Study finds ‘falling flow’ process may be temporary solution to water dead zone

Aquatic hypoxia can be a serious problem, with “dead zones” in lakes or oceans,media New Atlas reported. A new study suggests that a process known as a “falling stream” may help prevent these regions from forming – although this is not a cheap solution.

Study finds 'falling flow' process may be temporary solution to water dead zone

Lack of oxygen usually occurs when large amounts of nutrients produced by land-based agriculture or other human activities flow into large bodies of water, leading to the proliferation of algae. Too much algae continues to consume large amounts of dissolved oxygen in the water, causing the death of fish and other organisms. Ideally, the formation of “dead zones” can be minimized by changing farming practices, building better wastewater treatment facilities and enabling people to do things differently. But this could be a slow and complex process, so scientists at the Carnegie Institution for Science in Washington, D.C., began working on new ways to prevent oxygen deficiency from existing pollution.

Current methods include using pipes laid at the bottom to soak air through water columns, or using fountains to increase oxygen co-operation on the surface. Because neither method is efficient, scientists at carnegie science research turn to the process of “falling the flow” – which involves pumping more oxygenated water down the surface to disperse oxygen to low oxygen depths.

Study finds 'falling flow' process may be temporary solution to water dead zone

Tests at the Searsville Reservoir in Woodside, California, have found that underground can increase oxygen saturation by 10 to 30 percent, reportedly enough to prevent many marine life from dying from lack of oxygen. However, the effect was only found a few meters from the water pipe. This means that a wide network of pipes and a large amount of energy will be required to operate the pump to make a significant difference in a typical “dead zone”.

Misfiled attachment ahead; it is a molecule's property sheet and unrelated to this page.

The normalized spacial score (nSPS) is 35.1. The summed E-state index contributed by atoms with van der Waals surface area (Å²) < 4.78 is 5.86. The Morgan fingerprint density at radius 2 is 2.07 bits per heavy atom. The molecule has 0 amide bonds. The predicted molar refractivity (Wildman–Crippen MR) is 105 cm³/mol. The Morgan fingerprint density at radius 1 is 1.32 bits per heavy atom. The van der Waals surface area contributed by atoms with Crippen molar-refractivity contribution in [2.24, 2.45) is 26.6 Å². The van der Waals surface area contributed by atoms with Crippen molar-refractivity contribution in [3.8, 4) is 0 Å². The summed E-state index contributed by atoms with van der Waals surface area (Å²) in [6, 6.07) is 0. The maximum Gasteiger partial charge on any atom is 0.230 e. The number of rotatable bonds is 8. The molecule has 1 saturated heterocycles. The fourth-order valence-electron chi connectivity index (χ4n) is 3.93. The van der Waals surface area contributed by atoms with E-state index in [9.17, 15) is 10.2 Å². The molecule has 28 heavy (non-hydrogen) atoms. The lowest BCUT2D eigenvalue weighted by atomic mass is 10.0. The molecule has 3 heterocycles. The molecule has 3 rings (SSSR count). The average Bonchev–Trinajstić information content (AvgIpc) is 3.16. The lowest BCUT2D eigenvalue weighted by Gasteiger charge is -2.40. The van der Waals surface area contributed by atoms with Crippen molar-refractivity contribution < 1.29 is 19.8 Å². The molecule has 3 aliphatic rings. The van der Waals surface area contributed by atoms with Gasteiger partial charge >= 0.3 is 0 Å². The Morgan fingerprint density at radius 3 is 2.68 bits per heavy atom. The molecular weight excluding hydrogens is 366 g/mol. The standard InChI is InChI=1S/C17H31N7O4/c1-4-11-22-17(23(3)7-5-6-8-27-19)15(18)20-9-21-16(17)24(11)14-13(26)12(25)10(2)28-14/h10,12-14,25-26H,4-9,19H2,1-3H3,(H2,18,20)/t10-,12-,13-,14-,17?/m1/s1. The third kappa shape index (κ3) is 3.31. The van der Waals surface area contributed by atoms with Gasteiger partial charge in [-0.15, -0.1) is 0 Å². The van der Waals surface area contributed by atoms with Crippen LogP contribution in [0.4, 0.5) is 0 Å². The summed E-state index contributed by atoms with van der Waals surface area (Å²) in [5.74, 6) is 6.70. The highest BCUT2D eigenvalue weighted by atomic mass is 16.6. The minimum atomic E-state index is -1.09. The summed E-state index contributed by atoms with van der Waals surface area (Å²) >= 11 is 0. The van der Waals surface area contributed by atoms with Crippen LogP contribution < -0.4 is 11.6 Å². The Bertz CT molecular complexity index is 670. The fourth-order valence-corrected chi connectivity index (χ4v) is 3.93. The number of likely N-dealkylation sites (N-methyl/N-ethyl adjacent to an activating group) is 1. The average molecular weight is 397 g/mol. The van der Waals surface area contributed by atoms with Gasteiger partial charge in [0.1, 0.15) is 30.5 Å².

According to the team’s calculations, using the “downstream” process to deal with the annual “dead zone” in the Chesapeake Bay would cost between $4 million and $47 million – a figure that would climb to $26 million to $263 million when it comes to “dead zones” in the Gulf of Mexico.

Nevertheless, it is considered to be much cheaper (and therefore feasible) in the short term compared to radical changes in agriculture, wastewater treatment and other well-developed human activities. In addition, according to computer models, large-scale “drop streams” should be three to 100 times more oxygenated than using bubble tubes and 10,000 to 1 million times more efficient than fountains.

Carnegie atmospheric scientist Ken Caldeira and marine scientist David Koweek led the study. “Reducing nutrient contamination is the only way to permanently eliminate hypoxia, ” says Caldeira. However, our work shows that the drop stream is a technical solution that can develop nutrient management strategies while reducing the risk of hypoxic death zones. “

The paper on the study was recently published in the journal Comprehensive Environmental Science.